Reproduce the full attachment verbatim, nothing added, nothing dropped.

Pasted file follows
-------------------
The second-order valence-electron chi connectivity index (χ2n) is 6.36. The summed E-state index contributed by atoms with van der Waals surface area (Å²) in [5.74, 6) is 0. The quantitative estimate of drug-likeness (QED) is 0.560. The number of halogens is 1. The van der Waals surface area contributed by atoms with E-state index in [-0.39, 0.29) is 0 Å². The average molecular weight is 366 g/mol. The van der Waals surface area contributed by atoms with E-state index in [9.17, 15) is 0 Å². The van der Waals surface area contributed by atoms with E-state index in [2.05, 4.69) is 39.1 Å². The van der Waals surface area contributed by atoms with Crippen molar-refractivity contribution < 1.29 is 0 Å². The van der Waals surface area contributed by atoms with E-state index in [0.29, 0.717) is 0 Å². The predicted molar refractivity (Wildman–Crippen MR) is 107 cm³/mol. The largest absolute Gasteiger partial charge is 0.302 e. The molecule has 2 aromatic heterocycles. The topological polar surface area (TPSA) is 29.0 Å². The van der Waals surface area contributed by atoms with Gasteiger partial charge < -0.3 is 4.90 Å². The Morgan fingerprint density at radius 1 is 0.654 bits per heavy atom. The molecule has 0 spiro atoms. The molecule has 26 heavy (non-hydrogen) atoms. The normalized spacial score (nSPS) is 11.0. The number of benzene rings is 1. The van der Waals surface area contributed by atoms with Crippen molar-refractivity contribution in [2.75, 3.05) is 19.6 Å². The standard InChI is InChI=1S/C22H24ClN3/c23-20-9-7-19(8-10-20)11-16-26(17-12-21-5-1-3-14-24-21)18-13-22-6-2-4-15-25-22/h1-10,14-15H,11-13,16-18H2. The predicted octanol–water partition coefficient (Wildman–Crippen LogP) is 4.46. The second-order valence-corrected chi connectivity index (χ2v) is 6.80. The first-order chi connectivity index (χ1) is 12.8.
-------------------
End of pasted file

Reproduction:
The second-order valence-electron chi connectivity index (χ2n) is 6.36. The summed E-state index contributed by atoms with van der Waals surface area (Å²) in [5.74, 6) is 0. The quantitative estimate of drug-likeness (QED) is 0.560. The number of halogens is 1. The van der Waals surface area contributed by atoms with E-state index in [-0.39, 0.29) is 0 Å². The average molecular weight is 366 g/mol. The van der Waals surface area contributed by atoms with E-state index in [9.17, 15) is 0 Å². The van der Waals surface area contributed by atoms with E-state index in [2.05, 4.69) is 39.1 Å². The van der Waals surface area contributed by atoms with Crippen molar-refractivity contribution < 1.29 is 0 Å². The van der Waals surface area contributed by atoms with E-state index in [0.29, 0.717) is 0 Å². The predicted molar refractivity (Wildman–Crippen MR) is 107 cm³/mol. The largest absolute Gasteiger partial charge is 0.302 e. The molecule has 2 aromatic heterocycles. The topological polar surface area (TPSA) is 29.0 Å². The van der Waals surface area contributed by atoms with Gasteiger partial charge < -0.3 is 4.90 Å². The Morgan fingerprint density at radius 1 is 0.654 bits per heavy atom. The molecule has 0 spiro atoms. The molecule has 26 heavy (non-hydrogen) atoms. The normalized spacial score (nSPS) is 11.0. The number of benzene rings is 1. The van der Waals surface area contributed by atoms with Crippen molar-refractivity contribution in [2.75, 3.05) is 19.6 Å². The standard InChI is InChI=1S/C22H24ClN3/c23-20-9-7-19(8-10-20)11-16-26(17-12-21-5-1-3-14-24-21)18-13-22-6-2-4-15-25-22/h1-10,14-15H,11-13,16-18H2. The predicted octanol–water partition coefficient (Wildman–Crippen LogP) is 4.46. The second-order valence-corrected chi connectivity index (χ2v) is 6.80. The first-order chi connectivity index (χ1) is 12.8.